It is remarkable how this tragedy endures for her, how it can well up afresh. "It has helped me to talk about all this... I can finally cry," Victoria said at one point. I could feel the hurt resonating in her mind: A humiliation sustained 40 years ago could still make her tremble.

Victoria's delicately nurtured facade and painstakingly reconstructed self-esteem can easily collapse. Then the tormented child in her sobs desperately.

Curiously, little things provoke flashbacks, like the cold feel of linoleum tile on a bathroom floor. "I was just taking a bath at [my present] home, and I leaned up against the wall. Suddenly I got shaky, my heart started to pound, I couldn't breathe, I felt trapped and I just found myself screaming. I didn't know why."
Subconsciously, her mind had recreated the scene of her assault, triggered by the feeling of her wet back against the tile. She remembered being pinned down by an unwanted heaviness and relived the terror.

Occasionally, Victoria still has such panic attacks, and experiences tremors, palpitations, shortness of breath and a sense of doom. Her latest episode was provoked by the odour of stale whiskey.

Soon after the violation, Victoria began to get unaccountably ill. "I'd wake up in the morning vomiting like crazy, I lost my appetite and I started to miss time from school. They thought I was faking so I could cut class." A school counselor labeled her as an "attention seeking problem-child, suffering from a conduct disorder." Victoria herself accepted this verdict.

I believe she has still not outlived the insult sustained at the hands of those school authorities. "They told everyone I was just pretending," she remembered, "but I kept gaining weight, my ankles got swollen and I didn't have my period for two months. How could I fake that?"

Finally, a doctor announced the illusive diagnosis to a shocked school board: Victoria was pregnant. No one had considered the possibility - it was inconceivable that a teenager that young could be pregnant.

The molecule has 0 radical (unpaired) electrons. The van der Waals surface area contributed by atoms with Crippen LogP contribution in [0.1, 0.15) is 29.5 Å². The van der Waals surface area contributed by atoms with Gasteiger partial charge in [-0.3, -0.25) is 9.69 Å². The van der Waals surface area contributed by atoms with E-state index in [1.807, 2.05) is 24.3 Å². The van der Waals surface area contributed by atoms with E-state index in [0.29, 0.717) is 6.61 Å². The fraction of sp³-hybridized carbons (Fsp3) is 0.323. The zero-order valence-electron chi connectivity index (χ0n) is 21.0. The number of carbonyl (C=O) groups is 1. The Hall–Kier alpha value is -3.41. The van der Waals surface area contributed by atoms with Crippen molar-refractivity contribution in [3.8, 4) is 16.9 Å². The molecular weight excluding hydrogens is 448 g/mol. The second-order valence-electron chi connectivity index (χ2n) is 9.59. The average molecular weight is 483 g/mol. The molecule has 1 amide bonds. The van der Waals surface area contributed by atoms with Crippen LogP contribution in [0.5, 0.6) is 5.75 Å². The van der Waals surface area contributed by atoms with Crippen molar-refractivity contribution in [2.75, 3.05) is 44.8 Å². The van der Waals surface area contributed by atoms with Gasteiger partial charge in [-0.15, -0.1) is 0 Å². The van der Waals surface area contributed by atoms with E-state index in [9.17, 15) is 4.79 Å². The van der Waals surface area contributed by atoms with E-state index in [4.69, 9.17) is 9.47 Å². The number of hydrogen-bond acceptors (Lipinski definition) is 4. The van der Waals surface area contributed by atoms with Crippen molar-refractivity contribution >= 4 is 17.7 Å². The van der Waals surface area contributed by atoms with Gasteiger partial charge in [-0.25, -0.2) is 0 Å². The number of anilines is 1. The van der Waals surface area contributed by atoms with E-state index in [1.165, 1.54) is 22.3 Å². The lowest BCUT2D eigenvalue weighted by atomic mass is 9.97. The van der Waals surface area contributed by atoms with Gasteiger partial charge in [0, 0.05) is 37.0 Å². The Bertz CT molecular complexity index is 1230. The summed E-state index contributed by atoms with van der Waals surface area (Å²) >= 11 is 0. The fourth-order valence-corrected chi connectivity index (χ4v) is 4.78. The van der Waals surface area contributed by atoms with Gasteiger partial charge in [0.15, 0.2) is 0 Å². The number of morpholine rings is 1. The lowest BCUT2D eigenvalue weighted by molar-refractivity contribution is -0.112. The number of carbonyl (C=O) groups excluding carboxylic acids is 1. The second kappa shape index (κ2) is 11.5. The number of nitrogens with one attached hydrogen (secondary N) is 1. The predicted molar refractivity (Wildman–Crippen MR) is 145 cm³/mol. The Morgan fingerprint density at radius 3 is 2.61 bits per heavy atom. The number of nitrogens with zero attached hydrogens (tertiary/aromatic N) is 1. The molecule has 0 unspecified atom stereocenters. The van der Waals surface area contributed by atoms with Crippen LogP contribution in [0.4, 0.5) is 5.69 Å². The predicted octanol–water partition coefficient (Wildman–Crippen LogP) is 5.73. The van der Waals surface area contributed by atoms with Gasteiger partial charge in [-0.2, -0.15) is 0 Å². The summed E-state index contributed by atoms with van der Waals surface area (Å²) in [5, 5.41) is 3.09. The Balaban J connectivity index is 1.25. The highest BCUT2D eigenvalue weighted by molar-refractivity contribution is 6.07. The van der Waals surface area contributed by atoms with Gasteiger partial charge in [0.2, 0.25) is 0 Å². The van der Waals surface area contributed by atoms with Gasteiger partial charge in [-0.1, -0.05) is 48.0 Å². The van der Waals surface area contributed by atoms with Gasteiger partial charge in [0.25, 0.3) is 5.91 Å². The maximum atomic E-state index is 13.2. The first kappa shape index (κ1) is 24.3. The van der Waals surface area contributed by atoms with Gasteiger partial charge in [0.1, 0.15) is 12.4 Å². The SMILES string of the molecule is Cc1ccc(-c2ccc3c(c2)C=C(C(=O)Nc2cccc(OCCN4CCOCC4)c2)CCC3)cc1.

In the summer of 1961, abortion was not an option, so a baby girl was born of that unnatural union with her father. The child was immediately seized for adoption by the Children's Aid Society.

"I have this dream over and over," Victoria recalled wistfully, "that a young lady with auburn hair will surprise me at my door and tell me she's my lost daughter. But something always keeps me from meeting her." Victoria has had no contact with her child since the initial separation. She still carries a tattered wallet-sized baby photo, her only reminder, waiting for an unlikely reunion.

"My dad threatened to kill me if I ever told anyone the truth. He said mum would be so hurt she'd hate me and leave." In those days, there was no acknowledgement of the problem, and there were no incest-survivor groups.

Silently, this unreconciled trauma festered for years. The official story was that the baby was fathered by an irresponsible schoolmate.

"My dad tricked me into believing that it was my fault. I know that's crazy, but somewhere inside I still think that. If somebody tells you something long enough, you believe it."

Through therapy, together we have insulated her crushed self-esteem with many layers. But I sense underneath it all she still thinks of herself as unworthy. Her betrayal by authority figures, forced loss of innocence and superimposed code of silence - all these continue to distort her emotions.

"Doc," she asked me, "do you think I'll ever feel whole again? Maybe I might have finished school, not be so scared, not gotten married when I was just 18." I just nodded reassuringly, unable to offer glib answers. She is still confronting the hurt inside.


Victoria met her husband in unlikely circumstances, in a mental health centre when they were both psychiatric in-patients. She had been admitted for a worsening of her depression, and her husband had paranoid schizophrenia.

"The nurses would report on us if we talked to each other too long," she recalled. It is unwritten ward policy that resident patients must not fall in love with each other. "Sometimes he's a jerk, but he's still my jerk," she says.